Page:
Why, surely you jest!. I am so glad these speakers have been released, since they are the perfect match for my Sony DMP-Z1 "aspirational" $8000 digital music player. I finally have a music system to put in my guest bathroom. Now please excuse me while I go out to the kitchen and apply gold leaf to the corn flakes I am going to have for breakfast.
But to be serious: I know that a lot of "bargain" speakers out there are absolute junk, but there are some good brands that put out great products at an great price. Maybe they aren't M7K or Def Tech or Golden Ear, but they are high-performing and affordable to the average person. I just wish S&V would sometimes have some reviews of bargain speaker systems just to see how they compare with some of the bigger names. Not all speakers under $500 are put together with cardboard and used bubble gum.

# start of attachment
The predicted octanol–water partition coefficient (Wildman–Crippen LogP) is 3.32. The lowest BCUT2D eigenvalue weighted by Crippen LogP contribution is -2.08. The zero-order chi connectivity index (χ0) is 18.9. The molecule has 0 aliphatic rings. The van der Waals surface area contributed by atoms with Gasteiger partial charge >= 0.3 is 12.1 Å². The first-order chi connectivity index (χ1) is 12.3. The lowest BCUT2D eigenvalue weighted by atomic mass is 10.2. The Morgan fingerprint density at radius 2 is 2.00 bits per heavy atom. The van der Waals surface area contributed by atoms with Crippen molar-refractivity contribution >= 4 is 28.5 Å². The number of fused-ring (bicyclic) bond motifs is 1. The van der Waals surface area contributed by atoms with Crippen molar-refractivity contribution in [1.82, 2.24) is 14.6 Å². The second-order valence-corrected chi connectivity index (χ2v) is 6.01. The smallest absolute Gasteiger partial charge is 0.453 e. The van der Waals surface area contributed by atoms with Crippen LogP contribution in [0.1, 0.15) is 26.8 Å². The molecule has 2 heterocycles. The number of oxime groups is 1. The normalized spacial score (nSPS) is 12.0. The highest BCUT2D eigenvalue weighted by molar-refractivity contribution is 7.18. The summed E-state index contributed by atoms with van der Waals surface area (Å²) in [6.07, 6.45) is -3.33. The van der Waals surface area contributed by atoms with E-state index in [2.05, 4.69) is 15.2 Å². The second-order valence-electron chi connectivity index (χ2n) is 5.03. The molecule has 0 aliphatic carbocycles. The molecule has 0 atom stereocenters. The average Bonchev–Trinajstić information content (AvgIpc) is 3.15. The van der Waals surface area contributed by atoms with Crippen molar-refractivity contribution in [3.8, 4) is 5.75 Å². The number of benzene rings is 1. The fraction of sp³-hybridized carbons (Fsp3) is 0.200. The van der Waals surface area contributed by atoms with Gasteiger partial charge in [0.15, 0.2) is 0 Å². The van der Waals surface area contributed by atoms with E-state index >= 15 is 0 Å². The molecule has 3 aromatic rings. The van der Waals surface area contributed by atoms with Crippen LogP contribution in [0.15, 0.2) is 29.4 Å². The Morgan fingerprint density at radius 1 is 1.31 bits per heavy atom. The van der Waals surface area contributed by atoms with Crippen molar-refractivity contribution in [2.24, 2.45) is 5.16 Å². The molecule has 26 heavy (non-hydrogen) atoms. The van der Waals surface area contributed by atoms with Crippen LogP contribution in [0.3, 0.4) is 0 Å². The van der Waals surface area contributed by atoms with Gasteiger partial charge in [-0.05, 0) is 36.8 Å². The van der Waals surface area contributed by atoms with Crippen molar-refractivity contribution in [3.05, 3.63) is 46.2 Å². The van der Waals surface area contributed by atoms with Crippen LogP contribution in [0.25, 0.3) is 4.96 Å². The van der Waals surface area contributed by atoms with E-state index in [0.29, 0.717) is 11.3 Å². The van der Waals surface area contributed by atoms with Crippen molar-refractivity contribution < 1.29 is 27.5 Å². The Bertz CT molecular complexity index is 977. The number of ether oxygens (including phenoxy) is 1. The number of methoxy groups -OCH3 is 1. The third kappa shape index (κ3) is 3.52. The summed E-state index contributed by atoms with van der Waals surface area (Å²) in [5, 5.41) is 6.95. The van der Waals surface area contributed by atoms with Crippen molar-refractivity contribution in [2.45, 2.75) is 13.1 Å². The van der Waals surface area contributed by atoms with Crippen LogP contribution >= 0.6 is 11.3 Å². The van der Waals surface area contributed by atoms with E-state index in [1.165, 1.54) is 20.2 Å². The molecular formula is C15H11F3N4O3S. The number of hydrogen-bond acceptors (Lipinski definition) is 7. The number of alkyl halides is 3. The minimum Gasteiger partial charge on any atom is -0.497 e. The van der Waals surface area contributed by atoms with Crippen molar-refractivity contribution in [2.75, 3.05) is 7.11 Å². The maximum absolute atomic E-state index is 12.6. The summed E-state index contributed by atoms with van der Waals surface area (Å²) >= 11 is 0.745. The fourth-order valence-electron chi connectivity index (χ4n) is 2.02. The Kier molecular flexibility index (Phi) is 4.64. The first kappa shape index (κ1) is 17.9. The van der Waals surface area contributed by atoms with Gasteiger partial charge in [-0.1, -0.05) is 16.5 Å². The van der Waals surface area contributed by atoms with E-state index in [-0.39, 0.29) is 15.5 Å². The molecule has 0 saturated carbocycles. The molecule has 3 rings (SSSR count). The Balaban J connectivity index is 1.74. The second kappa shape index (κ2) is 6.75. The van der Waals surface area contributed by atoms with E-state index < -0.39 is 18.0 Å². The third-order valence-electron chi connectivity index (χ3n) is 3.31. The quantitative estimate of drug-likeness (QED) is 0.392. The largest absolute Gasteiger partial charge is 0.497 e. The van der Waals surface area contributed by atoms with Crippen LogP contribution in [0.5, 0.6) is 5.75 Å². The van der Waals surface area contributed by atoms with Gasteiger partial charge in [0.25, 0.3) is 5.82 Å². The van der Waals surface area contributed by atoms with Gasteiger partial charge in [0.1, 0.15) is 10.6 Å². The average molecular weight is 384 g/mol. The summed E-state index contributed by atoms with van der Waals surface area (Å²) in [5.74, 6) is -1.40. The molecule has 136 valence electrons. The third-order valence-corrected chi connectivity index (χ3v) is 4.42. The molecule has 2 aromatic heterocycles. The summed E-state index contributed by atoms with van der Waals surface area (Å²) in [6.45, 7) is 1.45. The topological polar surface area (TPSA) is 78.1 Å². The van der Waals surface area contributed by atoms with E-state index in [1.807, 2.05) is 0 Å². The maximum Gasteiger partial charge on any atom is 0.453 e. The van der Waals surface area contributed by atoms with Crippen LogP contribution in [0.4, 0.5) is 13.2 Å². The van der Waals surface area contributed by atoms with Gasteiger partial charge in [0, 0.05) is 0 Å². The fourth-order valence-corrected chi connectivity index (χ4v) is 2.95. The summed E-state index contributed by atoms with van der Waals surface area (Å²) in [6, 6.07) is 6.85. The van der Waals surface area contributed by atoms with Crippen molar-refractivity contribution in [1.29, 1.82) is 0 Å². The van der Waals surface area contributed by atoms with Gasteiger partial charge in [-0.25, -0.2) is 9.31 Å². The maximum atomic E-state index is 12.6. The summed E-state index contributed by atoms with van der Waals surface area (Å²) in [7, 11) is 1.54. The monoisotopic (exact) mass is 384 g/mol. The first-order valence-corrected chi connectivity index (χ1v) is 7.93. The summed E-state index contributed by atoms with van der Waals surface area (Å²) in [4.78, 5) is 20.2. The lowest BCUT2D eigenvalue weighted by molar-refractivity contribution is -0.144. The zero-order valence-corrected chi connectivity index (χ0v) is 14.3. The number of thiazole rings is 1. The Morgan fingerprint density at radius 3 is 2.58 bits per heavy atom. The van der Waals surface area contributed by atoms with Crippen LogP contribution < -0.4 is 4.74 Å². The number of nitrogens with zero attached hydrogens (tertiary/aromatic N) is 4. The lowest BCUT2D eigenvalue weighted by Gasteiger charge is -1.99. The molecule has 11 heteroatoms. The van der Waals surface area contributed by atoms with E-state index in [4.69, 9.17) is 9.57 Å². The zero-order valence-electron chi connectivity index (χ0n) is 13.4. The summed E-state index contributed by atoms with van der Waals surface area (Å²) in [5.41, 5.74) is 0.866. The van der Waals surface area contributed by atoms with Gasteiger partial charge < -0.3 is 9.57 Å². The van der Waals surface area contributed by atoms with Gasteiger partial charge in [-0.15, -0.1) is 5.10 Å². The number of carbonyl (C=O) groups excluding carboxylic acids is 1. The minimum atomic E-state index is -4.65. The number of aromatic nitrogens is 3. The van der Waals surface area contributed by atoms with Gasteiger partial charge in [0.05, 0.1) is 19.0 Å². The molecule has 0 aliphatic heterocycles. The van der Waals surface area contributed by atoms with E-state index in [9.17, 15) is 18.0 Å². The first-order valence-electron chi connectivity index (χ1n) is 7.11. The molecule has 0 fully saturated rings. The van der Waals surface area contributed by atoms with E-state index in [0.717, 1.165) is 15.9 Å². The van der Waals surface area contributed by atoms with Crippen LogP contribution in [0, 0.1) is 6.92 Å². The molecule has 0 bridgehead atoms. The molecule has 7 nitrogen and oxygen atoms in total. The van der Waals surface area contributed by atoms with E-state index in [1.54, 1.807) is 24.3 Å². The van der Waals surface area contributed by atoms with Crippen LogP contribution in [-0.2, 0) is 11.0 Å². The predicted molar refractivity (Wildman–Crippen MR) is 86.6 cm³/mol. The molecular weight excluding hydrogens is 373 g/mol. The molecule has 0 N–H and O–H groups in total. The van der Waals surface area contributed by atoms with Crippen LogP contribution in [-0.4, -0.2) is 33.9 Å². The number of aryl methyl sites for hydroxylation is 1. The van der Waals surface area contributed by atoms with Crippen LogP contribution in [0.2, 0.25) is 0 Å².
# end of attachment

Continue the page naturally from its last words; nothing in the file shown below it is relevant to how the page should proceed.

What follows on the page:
Al Griffin's picture
DolopT's picture

And Jamo has the right idea. And I'm sure there are other speaker manufactures who are picking up on the more affordable speaker system trend.

DolopT's picture

To me a more doable audio/home theater speaker system price is a maximum cost limit of $2000. So it doesn't have to be $500 or under to be considered a bargain. Just make a fantastic speaker system that's more attainable for the average moderate income person.

dacaudio's picture

There are in fact less expensive options available from M&K that are built with same performance philosophy. There are systems that can be had for half the price of the 150 system and even less.